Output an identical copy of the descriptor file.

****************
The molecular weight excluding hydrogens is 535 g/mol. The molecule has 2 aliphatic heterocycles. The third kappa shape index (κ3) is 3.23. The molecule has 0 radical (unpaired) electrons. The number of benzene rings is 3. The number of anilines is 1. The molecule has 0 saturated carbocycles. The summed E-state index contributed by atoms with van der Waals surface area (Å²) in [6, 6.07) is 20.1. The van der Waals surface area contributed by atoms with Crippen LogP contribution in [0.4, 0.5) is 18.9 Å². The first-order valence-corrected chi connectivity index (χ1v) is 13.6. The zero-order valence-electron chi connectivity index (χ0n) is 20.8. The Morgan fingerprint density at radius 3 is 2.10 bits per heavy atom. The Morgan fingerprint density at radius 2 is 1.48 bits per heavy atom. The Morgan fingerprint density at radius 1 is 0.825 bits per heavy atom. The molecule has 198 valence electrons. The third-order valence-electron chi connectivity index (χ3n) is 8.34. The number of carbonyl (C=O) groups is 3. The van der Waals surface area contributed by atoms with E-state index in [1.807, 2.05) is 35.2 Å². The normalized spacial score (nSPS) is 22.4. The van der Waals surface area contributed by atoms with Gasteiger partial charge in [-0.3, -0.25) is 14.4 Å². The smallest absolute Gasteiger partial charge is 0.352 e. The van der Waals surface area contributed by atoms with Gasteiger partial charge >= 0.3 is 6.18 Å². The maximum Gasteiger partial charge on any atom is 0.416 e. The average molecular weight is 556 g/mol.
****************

The molecular weight excluding hydrogens is 535 g/mol. The molecule has 2 aliphatic heterocycles. The third kappa shape index (κ3) is 3.23. The molecule has 0 radical (unpaired) electrons. The number of benzene rings is 3. The number of anilines is 1. The molecule has 0 saturated carbocycles. The summed E-state index contributed by atoms with van der Waals surface area (Å²) in [6, 6.07) is 20.1. The van der Waals surface area contributed by atoms with Crippen LogP contribution in [0.4, 0.5) is 18.9 Å². The first-order valence-corrected chi connectivity index (χ1v) is 13.6. The zero-order valence-electron chi connectivity index (χ0n) is 20.8. The Morgan fingerprint density at radius 3 is 2.10 bits per heavy atom. The Morgan fingerprint density at radius 2 is 1.48 bits per heavy atom. The Morgan fingerprint density at radius 1 is 0.825 bits per heavy atom. The molecule has 198 valence electrons. The third-order valence-electron chi connectivity index (χ3n) is 8.34. The number of carbonyl (C=O) groups is 3. The van der Waals surface area contributed by atoms with E-state index in [1.807, 2.05) is 35.2 Å². The normalized spacial score (nSPS) is 22.4. The van der Waals surface area contributed by atoms with Gasteiger partial charge in [-0.3, -0.25) is 14.4 Å². The smallest absolute Gasteiger partial charge is 0.352 e. The van der Waals surface area contributed by atoms with Gasteiger partial charge >= 0.3 is 6.18 Å². The maximum Gasteiger partial charge on any atom is 0.416 e. The average molecular weight is 556 g/mol.